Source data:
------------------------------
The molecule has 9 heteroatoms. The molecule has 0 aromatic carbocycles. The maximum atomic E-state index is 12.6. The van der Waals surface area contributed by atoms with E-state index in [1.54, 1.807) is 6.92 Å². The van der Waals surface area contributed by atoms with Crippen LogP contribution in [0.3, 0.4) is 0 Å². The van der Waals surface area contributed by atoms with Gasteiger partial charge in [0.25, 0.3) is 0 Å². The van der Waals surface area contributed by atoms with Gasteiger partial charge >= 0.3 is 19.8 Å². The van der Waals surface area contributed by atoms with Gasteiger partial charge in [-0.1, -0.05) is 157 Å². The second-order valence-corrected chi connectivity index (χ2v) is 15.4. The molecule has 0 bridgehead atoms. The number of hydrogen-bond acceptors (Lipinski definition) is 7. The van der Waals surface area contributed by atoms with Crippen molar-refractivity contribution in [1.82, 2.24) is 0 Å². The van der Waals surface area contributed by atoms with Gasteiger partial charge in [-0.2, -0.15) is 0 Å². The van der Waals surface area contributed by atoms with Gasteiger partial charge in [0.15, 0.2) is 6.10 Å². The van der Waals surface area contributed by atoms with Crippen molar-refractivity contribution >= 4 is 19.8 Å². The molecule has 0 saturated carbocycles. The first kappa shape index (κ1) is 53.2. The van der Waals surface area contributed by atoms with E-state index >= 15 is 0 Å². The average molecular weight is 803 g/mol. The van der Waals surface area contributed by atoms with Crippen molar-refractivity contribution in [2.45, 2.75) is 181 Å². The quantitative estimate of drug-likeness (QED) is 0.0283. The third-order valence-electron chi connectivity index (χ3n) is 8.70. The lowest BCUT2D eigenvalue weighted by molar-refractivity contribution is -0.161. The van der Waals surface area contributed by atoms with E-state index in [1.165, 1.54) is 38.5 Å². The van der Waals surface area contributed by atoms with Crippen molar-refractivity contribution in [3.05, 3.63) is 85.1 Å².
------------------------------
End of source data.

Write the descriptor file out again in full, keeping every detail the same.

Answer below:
The molecule has 9 heteroatoms. The molecule has 0 aromatic carbocycles. The maximum atomic E-state index is 12.6. The van der Waals surface area contributed by atoms with E-state index in [1.54, 1.807) is 6.92 Å². The van der Waals surface area contributed by atoms with Crippen LogP contribution in [0.3, 0.4) is 0 Å². The van der Waals surface area contributed by atoms with Gasteiger partial charge in [0.25, 0.3) is 0 Å². The van der Waals surface area contributed by atoms with Gasteiger partial charge >= 0.3 is 19.8 Å². The van der Waals surface area contributed by atoms with Gasteiger partial charge in [-0.1, -0.05) is 157 Å². The second-order valence-corrected chi connectivity index (χ2v) is 15.4. The molecule has 0 bridgehead atoms. The number of hydrogen-bond acceptors (Lipinski definition) is 7. The van der Waals surface area contributed by atoms with Crippen molar-refractivity contribution in [1.82, 2.24) is 0 Å². The van der Waals surface area contributed by atoms with Gasteiger partial charge in [-0.2, -0.15) is 0 Å². The van der Waals surface area contributed by atoms with Gasteiger partial charge in [0.15, 0.2) is 6.10 Å². The van der Waals surface area contributed by atoms with Crippen molar-refractivity contribution >= 4 is 19.8 Å². The molecule has 0 saturated carbocycles. The first kappa shape index (κ1) is 53.2. The van der Waals surface area contributed by atoms with E-state index >= 15 is 0 Å². The average molecular weight is 803 g/mol. The van der Waals surface area contributed by atoms with Crippen molar-refractivity contribution in [2.45, 2.75) is 181 Å². The quantitative estimate of drug-likeness (QED) is 0.0283. The third-order valence-electron chi connectivity index (χ3n) is 8.70. The lowest BCUT2D eigenvalue weighted by molar-refractivity contribution is -0.161. The van der Waals surface area contributed by atoms with E-state index in [1.165, 1.54) is 38.5 Å². The van der Waals surface area contributed by atoms with Crippen molar-refractivity contribution in [3.05, 3.63) is 85.1 Å².